The U.S. Senate apologized Thursday for slavery and for the segregationist Jim Crow laws, 144 years after the Civil War and 45 years after passing the Civil Rights Act.
The action came in a nonbinding resolution adopted unanimously by voice vote.
The Senate chamber was nearly empty as Iowa Democrat Tom Harkin rose to call for a measure that he said was long overdue for the descendants of 4 million blacks who were enslaved in the U.S.
"A national apology by the representative body of the people is a necessary collective response to a past collective injustice," Harkin said. "So, it is both appropriate and imperative that Congress fulfill its moral obligation and officially apologize for slavery and Jim Crow laws."
The resolution states the congressional apology is made to African-Americans on behalf of the people of the United States for "the wrongs committed against them and their ancestors." That is followed, however, by a disclaimer that says nothing in the resolution authorizes any claim against the United States.
Kansas Republican Sam Brownback, who co-sponsored the measure, says that disclaimer was necessary to win the support of senators who feared the apology could be used by African-Americans seeking reparations.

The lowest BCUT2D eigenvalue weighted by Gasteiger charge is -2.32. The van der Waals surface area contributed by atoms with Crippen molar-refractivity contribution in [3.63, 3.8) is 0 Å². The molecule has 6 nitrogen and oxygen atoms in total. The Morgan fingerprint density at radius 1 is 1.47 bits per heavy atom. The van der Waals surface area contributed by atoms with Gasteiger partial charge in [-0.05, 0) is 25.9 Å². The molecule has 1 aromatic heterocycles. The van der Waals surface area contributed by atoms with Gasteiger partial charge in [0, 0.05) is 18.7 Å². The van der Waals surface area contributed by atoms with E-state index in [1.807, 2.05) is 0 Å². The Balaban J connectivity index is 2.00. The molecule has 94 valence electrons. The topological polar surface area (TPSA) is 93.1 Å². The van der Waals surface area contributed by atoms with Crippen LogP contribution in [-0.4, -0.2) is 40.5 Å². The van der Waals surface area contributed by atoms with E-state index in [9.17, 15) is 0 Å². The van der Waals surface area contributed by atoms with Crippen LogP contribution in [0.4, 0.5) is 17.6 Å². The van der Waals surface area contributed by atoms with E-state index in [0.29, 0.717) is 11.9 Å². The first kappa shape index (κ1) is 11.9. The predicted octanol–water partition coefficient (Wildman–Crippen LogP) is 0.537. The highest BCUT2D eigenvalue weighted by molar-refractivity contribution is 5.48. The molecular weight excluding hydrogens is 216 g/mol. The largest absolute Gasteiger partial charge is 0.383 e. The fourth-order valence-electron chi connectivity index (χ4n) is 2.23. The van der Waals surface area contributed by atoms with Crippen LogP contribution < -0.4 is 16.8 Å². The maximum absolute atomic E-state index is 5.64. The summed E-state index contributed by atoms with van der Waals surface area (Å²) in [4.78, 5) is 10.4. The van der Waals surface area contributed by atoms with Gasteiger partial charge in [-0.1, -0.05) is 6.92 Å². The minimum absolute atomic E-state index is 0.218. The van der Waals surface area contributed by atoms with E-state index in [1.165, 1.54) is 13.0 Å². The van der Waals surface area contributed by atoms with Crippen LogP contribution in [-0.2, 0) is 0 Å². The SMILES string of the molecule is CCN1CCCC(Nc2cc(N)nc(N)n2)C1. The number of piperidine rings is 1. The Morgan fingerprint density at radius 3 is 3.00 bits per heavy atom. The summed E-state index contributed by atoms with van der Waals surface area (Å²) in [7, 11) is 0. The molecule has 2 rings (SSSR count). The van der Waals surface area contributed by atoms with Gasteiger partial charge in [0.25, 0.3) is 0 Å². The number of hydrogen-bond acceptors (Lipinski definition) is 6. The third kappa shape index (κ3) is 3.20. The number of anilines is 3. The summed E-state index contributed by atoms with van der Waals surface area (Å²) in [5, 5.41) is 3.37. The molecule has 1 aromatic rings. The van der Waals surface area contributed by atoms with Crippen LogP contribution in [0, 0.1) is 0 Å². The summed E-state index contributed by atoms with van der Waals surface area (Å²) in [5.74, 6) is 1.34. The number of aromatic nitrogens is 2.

"It was a difficult negotiation," he says. "We had to get the reparation issue right."
Last year, the House passed a similar resolution, but without the reparations disclaimer.
New York Democratic Rep. Gregory Meeks, a member of the Congressional Black Caucus, says he isn't sure he supports the Senate's reparations disclaimer.
"If it ... can be construed to mean that ... it rules out [reparations], then that's a problem," Meeks says.
Tennessee Democrat Steve Cohen, who sponsored last year's House resolution, says he hopes the House passes the Senate's apology soon, but he wants it done by voice vote.
"This should be a congenial, kumbaya moment," he says. "A roll call could expose some fissures in what should be a cohesive spirit of apology and rectitude and more perfect union."